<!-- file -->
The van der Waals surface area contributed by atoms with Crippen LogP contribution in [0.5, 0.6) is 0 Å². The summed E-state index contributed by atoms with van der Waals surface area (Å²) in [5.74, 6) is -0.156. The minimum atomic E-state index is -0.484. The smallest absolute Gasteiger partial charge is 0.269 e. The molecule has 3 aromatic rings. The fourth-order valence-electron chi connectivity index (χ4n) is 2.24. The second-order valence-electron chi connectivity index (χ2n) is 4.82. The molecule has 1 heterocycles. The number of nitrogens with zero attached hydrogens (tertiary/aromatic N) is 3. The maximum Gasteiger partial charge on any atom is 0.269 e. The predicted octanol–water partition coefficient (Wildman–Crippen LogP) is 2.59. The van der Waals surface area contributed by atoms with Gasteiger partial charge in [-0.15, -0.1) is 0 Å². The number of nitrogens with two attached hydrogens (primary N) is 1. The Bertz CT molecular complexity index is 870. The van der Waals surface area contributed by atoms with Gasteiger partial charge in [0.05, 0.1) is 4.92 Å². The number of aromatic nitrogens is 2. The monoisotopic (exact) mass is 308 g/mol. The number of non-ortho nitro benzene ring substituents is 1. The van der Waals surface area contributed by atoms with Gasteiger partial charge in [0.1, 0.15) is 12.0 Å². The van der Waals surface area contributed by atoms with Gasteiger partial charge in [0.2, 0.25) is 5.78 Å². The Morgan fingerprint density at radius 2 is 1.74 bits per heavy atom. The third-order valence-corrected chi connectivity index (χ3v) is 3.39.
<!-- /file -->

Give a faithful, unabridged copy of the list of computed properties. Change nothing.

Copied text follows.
The van der Waals surface area contributed by atoms with Crippen LogP contribution in [0.5, 0.6) is 0 Å². The summed E-state index contributed by atoms with van der Waals surface area (Å²) in [5.74, 6) is -0.156. The minimum atomic E-state index is -0.484. The smallest absolute Gasteiger partial charge is 0.269 e. The molecule has 3 aromatic rings. The fourth-order valence-electron chi connectivity index (χ4n) is 2.24. The second-order valence-electron chi connectivity index (χ2n) is 4.82. The molecule has 1 heterocycles. The number of nitrogens with zero attached hydrogens (tertiary/aromatic N) is 3. The maximum Gasteiger partial charge on any atom is 0.269 e. The predicted octanol–water partition coefficient (Wildman–Crippen LogP) is 2.59. The van der Waals surface area contributed by atoms with Gasteiger partial charge in [-0.15, -0.1) is 0 Å². The number of nitrogens with two attached hydrogens (primary N) is 1. The Bertz CT molecular complexity index is 870. The van der Waals surface area contributed by atoms with Gasteiger partial charge in [0.05, 0.1) is 4.92 Å². The number of aromatic nitrogens is 2. The monoisotopic (exact) mass is 308 g/mol. The number of non-ortho nitro benzene ring substituents is 1. The van der Waals surface area contributed by atoms with Gasteiger partial charge in [0.1, 0.15) is 12.0 Å². The van der Waals surface area contributed by atoms with Gasteiger partial charge in [0.2, 0.25) is 5.78 Å². The Morgan fingerprint density at radius 2 is 1.74 bits per heavy atom. The third-order valence-corrected chi connectivity index (χ3v) is 3.39.